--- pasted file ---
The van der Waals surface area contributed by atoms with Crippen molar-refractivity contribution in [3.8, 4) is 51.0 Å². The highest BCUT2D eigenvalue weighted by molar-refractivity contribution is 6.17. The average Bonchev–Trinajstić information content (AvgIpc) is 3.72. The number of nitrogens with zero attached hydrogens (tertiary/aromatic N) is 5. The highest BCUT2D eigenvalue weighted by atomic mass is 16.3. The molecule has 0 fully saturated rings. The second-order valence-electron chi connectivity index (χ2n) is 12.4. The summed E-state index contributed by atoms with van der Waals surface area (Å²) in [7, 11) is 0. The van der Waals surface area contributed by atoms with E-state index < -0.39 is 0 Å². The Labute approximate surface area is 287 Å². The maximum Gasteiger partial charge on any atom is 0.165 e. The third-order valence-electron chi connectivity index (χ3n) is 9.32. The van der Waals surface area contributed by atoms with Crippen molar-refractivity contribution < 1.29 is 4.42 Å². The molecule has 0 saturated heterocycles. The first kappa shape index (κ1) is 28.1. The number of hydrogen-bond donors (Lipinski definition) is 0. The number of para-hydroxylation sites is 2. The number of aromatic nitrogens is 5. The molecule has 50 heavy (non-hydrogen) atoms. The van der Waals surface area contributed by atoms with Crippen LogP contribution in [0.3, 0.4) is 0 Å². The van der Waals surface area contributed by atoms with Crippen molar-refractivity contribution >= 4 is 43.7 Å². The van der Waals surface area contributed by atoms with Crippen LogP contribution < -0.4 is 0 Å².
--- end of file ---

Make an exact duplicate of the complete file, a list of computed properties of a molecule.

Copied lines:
The van der Waals surface area contributed by atoms with Crippen molar-refractivity contribution in [3.8, 4) is 51.0 Å². The highest BCUT2D eigenvalue weighted by molar-refractivity contribution is 6.17. The average Bonchev–Trinajstić information content (AvgIpc) is 3.72. The number of nitrogens with zero attached hydrogens (tertiary/aromatic N) is 5. The highest BCUT2D eigenvalue weighted by atomic mass is 16.3. The molecule has 0 fully saturated rings. The second-order valence-electron chi connectivity index (χ2n) is 12.4. The summed E-state index contributed by atoms with van der Waals surface area (Å²) in [7, 11) is 0. The van der Waals surface area contributed by atoms with E-state index < -0.39 is 0 Å². The Labute approximate surface area is 287 Å². The maximum Gasteiger partial charge on any atom is 0.165 e. The third-order valence-electron chi connectivity index (χ3n) is 9.32. The van der Waals surface area contributed by atoms with Crippen molar-refractivity contribution < 1.29 is 4.42 Å². The molecule has 0 saturated heterocycles. The first kappa shape index (κ1) is 28.1. The number of hydrogen-bond donors (Lipinski definition) is 0. The number of para-hydroxylation sites is 2. The number of aromatic nitrogens is 5. The molecule has 50 heavy (non-hydrogen) atoms. The van der Waals surface area contributed by atoms with Crippen LogP contribution in [0.3, 0.4) is 0 Å². The van der Waals surface area contributed by atoms with Crippen molar-refractivity contribution >= 4 is 43.7 Å². The van der Waals surface area contributed by atoms with Crippen LogP contribution < -0.4 is 0 Å².